Now that the great migration is upon us, with charter flights originating in Finland and Sweden set to bring NHL players back to North America, so too is the formidable challenge of maintaining momentum towards resuming the season.
It boils down to a simple equation, really.
More players in their playing cities means a greater number will be tested for COVID-19 on a regular basis and that’s almost certain to result in more identified coronavirus cases among the NHL population.
That’s before you take into account anything else happening in the regions where those players are heading. There’s been a recent surge in cases across the southern and western parts of the United States, in particular, and the Tampa Bay Lightning had to shutter their practice facilities for six days after three players and a couple staff members produced positive tests.
They reopened on Wednesday morning.
The Lightning players were among 11 new cases announced by the NHL at the end of last week — a number that could be viewed as either shocking or encouraging, depending on your perspective. Both the league and NHL Players’ Association had been prepared by medical experts to expect more positives as they transition to increased testing, which is why Jason Spezza took an upbeat view of the news: “In the grand scheme of things I think we’re doing pretty well as a league,” he said.
He wasn’t presenting a head-in-the-sand viewpoint, either.
The veteran Toronto Maple Leafs forward is well-versed on the issues and was merely being realistic about where things stand right now.
This is a critical juncture in the league’s return-to-play ambitions with not just health and safety protocols and hub city selections on the verge of being finalized, but also players moving towards being ready for training camps still tabbed for a July 10 opening.
Less than half of the 750 players needed for a NHL restart are currently being tested as part of the carefully controlled Phase 2 workouts. And absolutely no one is limited in what he can do away from the team facility, whether taking part in small-group sessions or not.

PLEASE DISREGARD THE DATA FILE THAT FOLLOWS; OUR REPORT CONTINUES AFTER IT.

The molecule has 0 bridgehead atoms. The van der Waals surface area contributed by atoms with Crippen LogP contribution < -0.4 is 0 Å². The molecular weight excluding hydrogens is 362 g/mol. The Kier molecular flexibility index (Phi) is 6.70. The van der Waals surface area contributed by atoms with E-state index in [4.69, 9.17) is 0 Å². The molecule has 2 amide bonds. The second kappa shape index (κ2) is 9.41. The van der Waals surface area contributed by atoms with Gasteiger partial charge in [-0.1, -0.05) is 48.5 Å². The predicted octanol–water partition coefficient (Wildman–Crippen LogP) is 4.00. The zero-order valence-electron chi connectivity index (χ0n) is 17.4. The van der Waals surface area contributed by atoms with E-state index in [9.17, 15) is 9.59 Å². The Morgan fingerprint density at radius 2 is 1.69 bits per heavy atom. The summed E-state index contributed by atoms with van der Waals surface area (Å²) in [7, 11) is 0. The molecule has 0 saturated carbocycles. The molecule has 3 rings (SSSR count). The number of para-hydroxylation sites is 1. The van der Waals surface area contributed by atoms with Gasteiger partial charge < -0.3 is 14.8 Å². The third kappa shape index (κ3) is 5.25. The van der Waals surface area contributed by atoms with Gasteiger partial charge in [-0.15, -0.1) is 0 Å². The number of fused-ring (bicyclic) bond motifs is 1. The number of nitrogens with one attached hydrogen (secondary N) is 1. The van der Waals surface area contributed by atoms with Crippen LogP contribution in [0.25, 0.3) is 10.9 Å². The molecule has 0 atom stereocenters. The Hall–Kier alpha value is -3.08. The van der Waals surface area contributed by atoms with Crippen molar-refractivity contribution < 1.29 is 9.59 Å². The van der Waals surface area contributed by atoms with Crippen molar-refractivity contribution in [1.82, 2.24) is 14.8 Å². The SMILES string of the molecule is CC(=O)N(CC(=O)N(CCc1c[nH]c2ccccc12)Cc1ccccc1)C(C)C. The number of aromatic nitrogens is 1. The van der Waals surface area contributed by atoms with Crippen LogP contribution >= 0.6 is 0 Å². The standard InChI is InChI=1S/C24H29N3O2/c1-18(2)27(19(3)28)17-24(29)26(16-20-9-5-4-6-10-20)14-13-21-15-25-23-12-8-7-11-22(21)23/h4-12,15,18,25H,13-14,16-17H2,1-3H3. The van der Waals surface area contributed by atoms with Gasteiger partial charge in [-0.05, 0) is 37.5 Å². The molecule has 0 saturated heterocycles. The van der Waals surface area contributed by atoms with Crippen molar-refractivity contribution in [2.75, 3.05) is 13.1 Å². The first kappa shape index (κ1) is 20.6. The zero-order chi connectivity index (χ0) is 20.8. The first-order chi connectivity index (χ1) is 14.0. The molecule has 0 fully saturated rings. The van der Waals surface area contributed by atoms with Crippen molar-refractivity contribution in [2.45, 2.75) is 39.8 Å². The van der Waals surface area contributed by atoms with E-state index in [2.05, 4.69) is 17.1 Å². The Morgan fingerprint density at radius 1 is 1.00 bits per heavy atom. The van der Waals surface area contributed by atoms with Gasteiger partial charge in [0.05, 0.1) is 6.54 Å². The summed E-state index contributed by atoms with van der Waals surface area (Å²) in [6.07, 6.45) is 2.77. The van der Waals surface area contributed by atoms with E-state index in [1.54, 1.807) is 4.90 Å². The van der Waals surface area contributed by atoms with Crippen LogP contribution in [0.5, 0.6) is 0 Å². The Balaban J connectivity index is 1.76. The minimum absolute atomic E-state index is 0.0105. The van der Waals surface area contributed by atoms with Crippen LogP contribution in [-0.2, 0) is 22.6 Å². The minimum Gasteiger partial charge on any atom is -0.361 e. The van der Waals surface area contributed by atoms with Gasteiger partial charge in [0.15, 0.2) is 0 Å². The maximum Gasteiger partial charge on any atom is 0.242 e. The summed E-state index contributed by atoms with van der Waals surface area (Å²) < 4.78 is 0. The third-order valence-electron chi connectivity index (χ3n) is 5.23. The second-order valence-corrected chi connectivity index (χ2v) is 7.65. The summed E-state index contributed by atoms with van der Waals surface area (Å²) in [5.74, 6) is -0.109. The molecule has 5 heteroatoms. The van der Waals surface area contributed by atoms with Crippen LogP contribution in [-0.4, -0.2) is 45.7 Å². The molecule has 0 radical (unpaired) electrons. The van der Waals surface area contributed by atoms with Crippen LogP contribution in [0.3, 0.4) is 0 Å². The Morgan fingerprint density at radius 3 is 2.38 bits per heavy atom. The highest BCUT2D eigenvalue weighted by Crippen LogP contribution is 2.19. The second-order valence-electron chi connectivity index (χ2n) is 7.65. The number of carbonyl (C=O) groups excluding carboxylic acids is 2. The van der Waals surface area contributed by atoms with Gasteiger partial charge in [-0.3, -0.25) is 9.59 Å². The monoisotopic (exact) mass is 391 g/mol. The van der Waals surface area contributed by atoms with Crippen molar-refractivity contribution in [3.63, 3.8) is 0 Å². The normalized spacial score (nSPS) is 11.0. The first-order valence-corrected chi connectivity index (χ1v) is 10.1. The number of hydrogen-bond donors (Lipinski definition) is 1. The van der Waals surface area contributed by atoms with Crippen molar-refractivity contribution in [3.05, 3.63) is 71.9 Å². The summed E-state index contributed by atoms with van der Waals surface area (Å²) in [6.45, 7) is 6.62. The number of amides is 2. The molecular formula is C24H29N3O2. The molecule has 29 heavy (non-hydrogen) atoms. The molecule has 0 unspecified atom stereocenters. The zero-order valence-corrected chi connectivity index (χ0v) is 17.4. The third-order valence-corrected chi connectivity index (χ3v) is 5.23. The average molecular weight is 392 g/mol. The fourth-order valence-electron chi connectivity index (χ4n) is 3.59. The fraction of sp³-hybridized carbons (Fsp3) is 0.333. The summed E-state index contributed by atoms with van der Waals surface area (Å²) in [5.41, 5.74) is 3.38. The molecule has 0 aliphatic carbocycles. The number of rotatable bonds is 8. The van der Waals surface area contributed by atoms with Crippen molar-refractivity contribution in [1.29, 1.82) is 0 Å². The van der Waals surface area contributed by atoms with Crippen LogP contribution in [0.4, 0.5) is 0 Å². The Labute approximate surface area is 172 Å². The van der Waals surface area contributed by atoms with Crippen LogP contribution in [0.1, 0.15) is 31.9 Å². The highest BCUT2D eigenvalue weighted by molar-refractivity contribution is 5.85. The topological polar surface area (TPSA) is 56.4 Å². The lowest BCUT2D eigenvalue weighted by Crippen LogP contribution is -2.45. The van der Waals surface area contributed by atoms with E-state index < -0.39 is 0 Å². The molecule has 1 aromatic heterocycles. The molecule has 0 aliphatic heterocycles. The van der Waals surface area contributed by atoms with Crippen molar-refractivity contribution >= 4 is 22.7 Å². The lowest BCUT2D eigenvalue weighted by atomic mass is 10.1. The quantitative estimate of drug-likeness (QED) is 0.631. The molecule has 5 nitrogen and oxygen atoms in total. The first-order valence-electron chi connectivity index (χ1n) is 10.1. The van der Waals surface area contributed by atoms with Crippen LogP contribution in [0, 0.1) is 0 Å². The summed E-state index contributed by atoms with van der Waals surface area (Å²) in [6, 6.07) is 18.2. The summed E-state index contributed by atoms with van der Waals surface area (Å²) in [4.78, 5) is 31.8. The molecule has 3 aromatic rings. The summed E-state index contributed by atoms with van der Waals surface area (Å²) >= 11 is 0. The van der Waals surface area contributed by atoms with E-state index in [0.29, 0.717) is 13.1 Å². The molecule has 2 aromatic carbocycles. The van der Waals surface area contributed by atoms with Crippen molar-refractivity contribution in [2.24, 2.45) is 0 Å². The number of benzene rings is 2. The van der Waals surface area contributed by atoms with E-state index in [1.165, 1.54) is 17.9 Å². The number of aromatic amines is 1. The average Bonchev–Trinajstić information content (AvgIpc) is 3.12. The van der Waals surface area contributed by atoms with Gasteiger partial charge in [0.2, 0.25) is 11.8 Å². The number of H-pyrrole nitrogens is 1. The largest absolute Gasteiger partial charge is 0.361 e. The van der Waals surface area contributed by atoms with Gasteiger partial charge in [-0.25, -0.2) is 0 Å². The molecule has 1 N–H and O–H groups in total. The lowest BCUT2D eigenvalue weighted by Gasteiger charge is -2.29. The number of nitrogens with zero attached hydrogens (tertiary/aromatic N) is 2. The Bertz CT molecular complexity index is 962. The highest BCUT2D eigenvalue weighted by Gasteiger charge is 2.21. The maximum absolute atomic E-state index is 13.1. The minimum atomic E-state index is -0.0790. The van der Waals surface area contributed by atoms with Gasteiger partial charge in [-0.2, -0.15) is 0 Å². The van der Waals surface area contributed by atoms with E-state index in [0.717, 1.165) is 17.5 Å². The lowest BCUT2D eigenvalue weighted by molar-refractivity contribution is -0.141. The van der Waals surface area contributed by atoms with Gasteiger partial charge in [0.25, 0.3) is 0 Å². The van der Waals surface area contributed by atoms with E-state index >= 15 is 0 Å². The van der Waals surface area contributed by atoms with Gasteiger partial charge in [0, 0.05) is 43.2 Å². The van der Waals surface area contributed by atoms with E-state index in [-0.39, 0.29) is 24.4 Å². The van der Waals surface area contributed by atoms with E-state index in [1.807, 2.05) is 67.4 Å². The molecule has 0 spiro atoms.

While many of us have been wondering how the league might react to an outbreak once it gets everyone stationed inside a hub-city bubble during the playoffs, the road to reaching the competition phase could be even bumpier. That’s because players are going to be gathering in greater numbers with each passing day and the 24/7 bubble isn’t expected to be placed around them for another month yet.
“I’ve been involved in a lot of the [return-to-play] talks and I’m pretty confident that once we get into hub cities we’ll be able to do a good job of keeping it out,” Spezza said Tuesday. “I think getting there is going to be the challenge and that’s where it takes a little bit of discipline on our part as players to make sure we don’t kind of derail the plans.”
All signs still point to things going ahead, with a charter plane set to bring a group of NHLers from Helsinki to New York on Friday. A similar flight is planned this week for players who have been back home in Sweden as well.
Meanwhile, travel has picked up for players stationed around different parts of North America. Those entering Canada must still observe a 14-day quarantine before hitting the ice while some travelling to the U.S. or within Canada must observe a seven-day quarantine period, depending on their mode of travel, per the rules set out in the NHL/NHLPA agreement governing Phase 2.
For everyone else, the guidance is simple: Exercise extreme caution.
That’s not easy to do with local restrictions starting to ease off in most cities, but the fate of the NHL season hinges on it.
“I think one of the biggest challenges for players in general is just as everything around us starts opening up we almost have to tighten up because we’re going back to play,” said Spezza. “And that’s going to be an adjustment for us because it seems like things, at least here in Toronto, are slowly going to be opening up and we have to probably be a little more careful as we get close to training camp here.”